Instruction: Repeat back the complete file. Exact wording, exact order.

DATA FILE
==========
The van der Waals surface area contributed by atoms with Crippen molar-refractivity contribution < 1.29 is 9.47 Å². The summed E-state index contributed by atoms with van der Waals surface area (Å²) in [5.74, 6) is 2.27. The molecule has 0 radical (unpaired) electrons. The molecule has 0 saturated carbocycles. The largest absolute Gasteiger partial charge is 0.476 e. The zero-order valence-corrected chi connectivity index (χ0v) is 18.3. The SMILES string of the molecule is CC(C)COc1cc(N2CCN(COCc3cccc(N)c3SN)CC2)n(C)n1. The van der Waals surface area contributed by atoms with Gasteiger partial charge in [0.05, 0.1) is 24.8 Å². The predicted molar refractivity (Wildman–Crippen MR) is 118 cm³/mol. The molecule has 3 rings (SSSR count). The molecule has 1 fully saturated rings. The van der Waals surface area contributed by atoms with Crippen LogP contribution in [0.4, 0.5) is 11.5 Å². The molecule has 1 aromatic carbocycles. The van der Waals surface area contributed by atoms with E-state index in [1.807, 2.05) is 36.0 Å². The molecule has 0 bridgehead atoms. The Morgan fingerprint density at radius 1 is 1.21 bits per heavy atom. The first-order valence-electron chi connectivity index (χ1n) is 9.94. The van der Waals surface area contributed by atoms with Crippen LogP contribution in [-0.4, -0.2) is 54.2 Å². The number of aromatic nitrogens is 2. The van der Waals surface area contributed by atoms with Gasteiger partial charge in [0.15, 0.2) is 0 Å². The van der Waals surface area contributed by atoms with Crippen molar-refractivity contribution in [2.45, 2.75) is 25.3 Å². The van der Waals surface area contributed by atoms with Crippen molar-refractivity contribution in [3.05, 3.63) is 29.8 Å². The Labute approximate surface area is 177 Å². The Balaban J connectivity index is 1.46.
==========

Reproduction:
The van der Waals surface area contributed by atoms with Crippen molar-refractivity contribution < 1.29 is 9.47 Å². The summed E-state index contributed by atoms with van der Waals surface area (Å²) in [5.74, 6) is 2.27. The molecule has 0 radical (unpaired) electrons. The molecule has 0 saturated carbocycles. The largest absolute Gasteiger partial charge is 0.476 e. The zero-order valence-corrected chi connectivity index (χ0v) is 18.3. The SMILES string of the molecule is CC(C)COc1cc(N2CCN(COCc3cccc(N)c3SN)CC2)n(C)n1. The van der Waals surface area contributed by atoms with Gasteiger partial charge in [0.05, 0.1) is 24.8 Å². The predicted molar refractivity (Wildman–Crippen MR) is 118 cm³/mol. The molecule has 3 rings (SSSR count). The molecule has 1 fully saturated rings. The van der Waals surface area contributed by atoms with Crippen LogP contribution in [0.4, 0.5) is 11.5 Å². The molecule has 1 aromatic carbocycles. The van der Waals surface area contributed by atoms with E-state index in [1.807, 2.05) is 36.0 Å². The molecule has 0 bridgehead atoms. The Morgan fingerprint density at radius 1 is 1.21 bits per heavy atom. The first-order valence-electron chi connectivity index (χ1n) is 9.94. The van der Waals surface area contributed by atoms with Crippen LogP contribution in [-0.4, -0.2) is 54.2 Å². The number of aromatic nitrogens is 2. The van der Waals surface area contributed by atoms with Gasteiger partial charge in [0.15, 0.2) is 0 Å². The van der Waals surface area contributed by atoms with Crippen molar-refractivity contribution in [2.45, 2.75) is 25.3 Å². The van der Waals surface area contributed by atoms with Crippen molar-refractivity contribution in [3.05, 3.63) is 29.8 Å². The Labute approximate surface area is 177 Å². The Balaban J connectivity index is 1.46.